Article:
Posts Tagged ‘cat boredom’

Admit it: your cat has an awesome life. And now that you’ve added food puzzles and the perfect scratching post, your cat’s life is darn near perfect.

But is it possible to improve upon perfection? Your cat says, “Yes!”

Here are 4 more ways you can improve your cat’s life today:

  1. Multiple litterboxes. This is especially important when living with several cats or other pets in the house. Cats often won’t cross a “barrier” created by another cat or pet blocking the litterbox. Having extra litterboxes in different areas of the house (including on each floor of a multi-level home) gives your cats choices and helps prevent accidents.
  2. A safe space. Cats like to hide out and nap in private spots, without worry of being harassed by pets or people. Popular hiding spots include an empty box, dark closet, beneath furniture, and high up on cabinets. If your cat doesn’t have a hiding spot, try to provide one, such as a covered cat bed.
  3. Play time. Cats are natural hunters, so look for toys they can “chase.” Pick up some cat-safe toys that require your involvement, and get silly with your cat.  Bonus: Play time helps your cat bond with you and burn calories.
  4. Calming pheromones. Cats can feel more relaxed and less territorial when they are exposed to pheromones (chemical signals) just like the ones they secrete from glands in their face (which they love to rub on you and everything in their environment.) Try Feliway plug-ins to send a chemical message to your cat that says, “Relax.”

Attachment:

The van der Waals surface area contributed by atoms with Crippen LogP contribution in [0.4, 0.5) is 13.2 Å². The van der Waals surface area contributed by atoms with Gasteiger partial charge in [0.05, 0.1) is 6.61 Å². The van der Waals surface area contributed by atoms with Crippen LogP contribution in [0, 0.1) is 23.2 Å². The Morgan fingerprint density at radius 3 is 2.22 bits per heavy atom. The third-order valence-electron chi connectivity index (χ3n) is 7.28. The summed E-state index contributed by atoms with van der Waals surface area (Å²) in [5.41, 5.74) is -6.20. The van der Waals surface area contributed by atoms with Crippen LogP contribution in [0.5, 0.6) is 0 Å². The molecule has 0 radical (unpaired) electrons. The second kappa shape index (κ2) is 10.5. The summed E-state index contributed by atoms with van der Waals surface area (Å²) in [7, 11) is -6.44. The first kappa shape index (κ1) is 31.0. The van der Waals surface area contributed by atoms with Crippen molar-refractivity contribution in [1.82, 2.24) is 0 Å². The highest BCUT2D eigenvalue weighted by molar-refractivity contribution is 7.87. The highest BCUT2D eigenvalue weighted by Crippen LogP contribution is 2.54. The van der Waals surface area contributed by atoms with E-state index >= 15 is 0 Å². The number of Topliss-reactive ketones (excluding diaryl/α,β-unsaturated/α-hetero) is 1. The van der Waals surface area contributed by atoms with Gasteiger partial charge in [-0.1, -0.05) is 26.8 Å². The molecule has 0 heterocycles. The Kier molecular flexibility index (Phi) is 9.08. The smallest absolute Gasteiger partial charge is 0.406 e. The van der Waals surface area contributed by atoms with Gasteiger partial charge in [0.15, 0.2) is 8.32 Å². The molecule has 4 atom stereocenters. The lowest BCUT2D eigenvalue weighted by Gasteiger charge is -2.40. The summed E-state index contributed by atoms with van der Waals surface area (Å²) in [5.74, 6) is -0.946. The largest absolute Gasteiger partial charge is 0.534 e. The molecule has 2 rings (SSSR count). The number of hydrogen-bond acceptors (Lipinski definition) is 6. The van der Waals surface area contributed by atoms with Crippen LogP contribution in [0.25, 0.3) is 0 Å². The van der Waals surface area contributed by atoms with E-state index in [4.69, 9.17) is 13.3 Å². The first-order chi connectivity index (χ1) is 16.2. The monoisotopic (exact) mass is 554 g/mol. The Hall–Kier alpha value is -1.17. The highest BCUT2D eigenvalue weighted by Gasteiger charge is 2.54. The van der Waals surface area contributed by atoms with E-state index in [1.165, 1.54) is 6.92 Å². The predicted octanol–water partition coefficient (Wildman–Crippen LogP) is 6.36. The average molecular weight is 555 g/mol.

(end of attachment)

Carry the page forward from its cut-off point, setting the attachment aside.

It’s your cat’s home — you’re just living in it!

Tips for this blog post are based on advice by feline care expert Dr. Ilona Rodan, via dvm360 Magazine.

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Your cat has a good life — no doubt about it! Here are two things you can do today to make your cat’s life even better:

Find the perfect scratching post. Cats are naturally wired to scratch objects in their environment — even declawed cats exhibit this behavior.

Scratching serves several purposes, according to feline practitioner Dr. Elizabeth Colleran: “visual signaling [to other cats], conditioning of claws, scent signaling with sebaceous glands of the feet, and stretching.” In short: cats scratch objects because it is good for them. But it’s not so good for your furniture, so finding the right scratching post will help keep the peace.

Look for a scratching post that is taller than your cat when she is stretched to full height, for vertical scratching and stretching; also look for a post that has “scratchable” material as the base, since some cats scratch horizontally. Be sure to either secure the post or look for one that your cat can’t pull over. Place the post (or multiple posts) in your cat’s favorite areas of the house. Reward your cat for using the scratching post (or lure him to it) with treats. [Hint: some cats respond very well to catnip.]

Make feeding time a challenge. Cats are predators that benefit from the mental and physical stimulation of hunting and catching their prey (i.e., food.) Placing a bowl of food in front of a cat short-circuits the hunting instinct, which can lead to boredom. A bored cat can become overweight or exhibit behavior problems.

Food puzzles (also known as foraging toys) can satisfy your cat’s need to “work” for its meal. You can find more information about food puzzles for cats here, and be sure to check out their How To Guide which explains how to successfully introduce food puzzles.

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